After I had figured out the essential plan of the multi-functional space that was to become my home and ‘the improvised life’s Laboratory, I started bringing friends by to get their opinions and input. I also hired an interior designer to consult for a short time, to consider my ideas, challenge them, add to them, as well as help source the many items I would need, from sinks and plumbing fixtures to door knobs. Hiring a consultant for a fixed amount of time is a good strategy if you you’re don’t have the resources to hire a someone to see the project though, or don’t need start-to-finish service.
I met Scott McFarlane through friends and liked ideas he’d come up with for their recent renovation, as well as his attention to detail. Although I have a strong design sense, it was clear that there was A LOT of things I could use advice on. I hired Scott to consult on critical elements of my plan so architect Emily Johnson could draw up plans that contractors would understand. Scott and I spent many hours in the empty apartment busting holes in walls, tacking up images I’d clipped from design blogs, measuring, brain-storming.
Scott came up with A LOT of clever solutions to some extreme design problems (all pictures below are from the in-process days of the reno). For starters,he suggested replacing the squat 6’5″ doors with 8′ doors, so their vertical lines would move your eye UP, making the low 8’2″ ceiling look higher. This image of the bedroom-in-progress with spaces for 8′ doors (top) and the bedroom before (bottom) with 6’5″ doors show the dramatic difference:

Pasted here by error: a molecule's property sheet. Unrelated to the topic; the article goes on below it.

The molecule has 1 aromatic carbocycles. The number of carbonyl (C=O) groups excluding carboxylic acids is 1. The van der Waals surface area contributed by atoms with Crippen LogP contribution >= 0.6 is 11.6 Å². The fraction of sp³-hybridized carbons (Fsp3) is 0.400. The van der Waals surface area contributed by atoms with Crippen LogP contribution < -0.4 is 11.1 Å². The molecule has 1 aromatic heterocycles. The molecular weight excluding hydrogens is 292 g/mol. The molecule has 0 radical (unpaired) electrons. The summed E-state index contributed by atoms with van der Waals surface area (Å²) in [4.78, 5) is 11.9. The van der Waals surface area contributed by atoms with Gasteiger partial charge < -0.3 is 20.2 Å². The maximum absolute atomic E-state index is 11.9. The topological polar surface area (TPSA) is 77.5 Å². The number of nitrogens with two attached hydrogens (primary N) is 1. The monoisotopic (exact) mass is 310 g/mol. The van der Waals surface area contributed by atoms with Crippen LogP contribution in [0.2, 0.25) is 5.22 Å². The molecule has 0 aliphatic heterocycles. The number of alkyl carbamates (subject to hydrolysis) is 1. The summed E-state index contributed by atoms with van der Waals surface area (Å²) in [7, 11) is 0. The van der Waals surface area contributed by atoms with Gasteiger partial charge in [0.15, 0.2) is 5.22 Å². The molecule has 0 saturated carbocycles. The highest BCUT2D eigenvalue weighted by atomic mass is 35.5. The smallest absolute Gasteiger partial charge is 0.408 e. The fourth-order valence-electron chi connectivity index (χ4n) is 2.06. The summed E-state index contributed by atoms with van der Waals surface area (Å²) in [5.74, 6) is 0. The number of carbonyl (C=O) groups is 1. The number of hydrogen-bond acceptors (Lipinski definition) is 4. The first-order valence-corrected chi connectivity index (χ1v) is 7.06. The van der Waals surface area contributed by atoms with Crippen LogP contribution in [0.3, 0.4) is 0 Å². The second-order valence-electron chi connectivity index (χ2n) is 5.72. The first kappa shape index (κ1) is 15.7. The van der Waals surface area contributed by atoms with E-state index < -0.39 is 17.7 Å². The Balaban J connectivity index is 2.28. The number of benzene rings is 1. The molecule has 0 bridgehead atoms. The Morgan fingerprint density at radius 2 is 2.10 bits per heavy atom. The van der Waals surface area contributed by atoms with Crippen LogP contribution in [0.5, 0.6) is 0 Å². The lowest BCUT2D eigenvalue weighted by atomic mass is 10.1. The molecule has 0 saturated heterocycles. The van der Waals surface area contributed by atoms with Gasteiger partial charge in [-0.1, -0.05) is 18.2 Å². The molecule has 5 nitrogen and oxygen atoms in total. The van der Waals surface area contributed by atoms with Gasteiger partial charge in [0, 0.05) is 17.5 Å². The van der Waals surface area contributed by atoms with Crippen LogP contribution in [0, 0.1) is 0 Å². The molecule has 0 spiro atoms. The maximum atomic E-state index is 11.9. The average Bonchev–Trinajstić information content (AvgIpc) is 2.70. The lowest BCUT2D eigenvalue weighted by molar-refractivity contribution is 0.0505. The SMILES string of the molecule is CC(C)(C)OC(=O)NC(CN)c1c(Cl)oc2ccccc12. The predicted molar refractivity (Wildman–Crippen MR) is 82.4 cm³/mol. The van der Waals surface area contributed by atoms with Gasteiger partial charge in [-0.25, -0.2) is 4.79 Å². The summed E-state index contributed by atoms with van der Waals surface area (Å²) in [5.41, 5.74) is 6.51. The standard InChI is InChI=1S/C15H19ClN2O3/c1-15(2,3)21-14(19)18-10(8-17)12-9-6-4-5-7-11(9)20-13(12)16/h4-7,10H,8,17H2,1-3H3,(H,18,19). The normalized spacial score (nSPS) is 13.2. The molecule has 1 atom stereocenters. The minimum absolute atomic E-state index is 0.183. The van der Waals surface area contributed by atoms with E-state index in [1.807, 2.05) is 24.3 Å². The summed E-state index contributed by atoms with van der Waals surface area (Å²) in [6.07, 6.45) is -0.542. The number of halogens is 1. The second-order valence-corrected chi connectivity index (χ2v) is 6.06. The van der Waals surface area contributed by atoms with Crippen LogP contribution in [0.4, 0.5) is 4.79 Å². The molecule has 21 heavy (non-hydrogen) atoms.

…Here, newly-built 8′ tall storage cabinets expand the sense of space…
Scott gamely “explored” what was behind or in the walls. Here, he wanted to see what exposing the concrete block behind the sheetrock might look like….
Although I didn’t always agree with his ideas, the collaboration between us proved to be incredibly useful and illuminating. Scott is great at envisioning possibilities and embraced working with the constraints i.e. challenges-at-hand (and this space had A LOT of them). When we discovered that it would add $20,000 to the budget to raise the ceilings, Scott said: “You don’t have that money; we’ll figure out other solutions“. And when we hit one particularly gnarly and unexpected obstacle that made my heart sink, he said gamely: “It’s a wrinkle but it’s not insurmountable”. The very positive gist: that there were always solutions, and even if we didn’t know the answers at that moment, we’d find them.
Scott introduced me to showrooms that designers generally only inhabit, so I could see a range of possibilities and get the lay-of-the-land…
I’ll feature some of Scott’s most impressive design solutions in future posts, like the brilliant moving wall that hides a 15′ x 2.5′ workspace, and a refinement that took the corner window illusion to another level!
Scott proved to be an invaluable resource in those early stages, a lesson in the usefulness of hiring the occasional ‘expert’ who can help you fulfill your vision and teach you what you need to know, fast.
Related posts: introducing ‘the improvised life’s new ‘laboratory’
sneak peek: improvised life’s new space + our cool optical illusion design solution
project + reno lesson: embrace the unexpected……… things won’t go as planned
home planners and other ways to envision a space
harlem lab renovation: ‘before’ photos
harlem reno: first hang out in the raw space and dream
reno planning: bust holes in walls to find out what’s there!
reno 101: how to find an affordable architectural plan-maker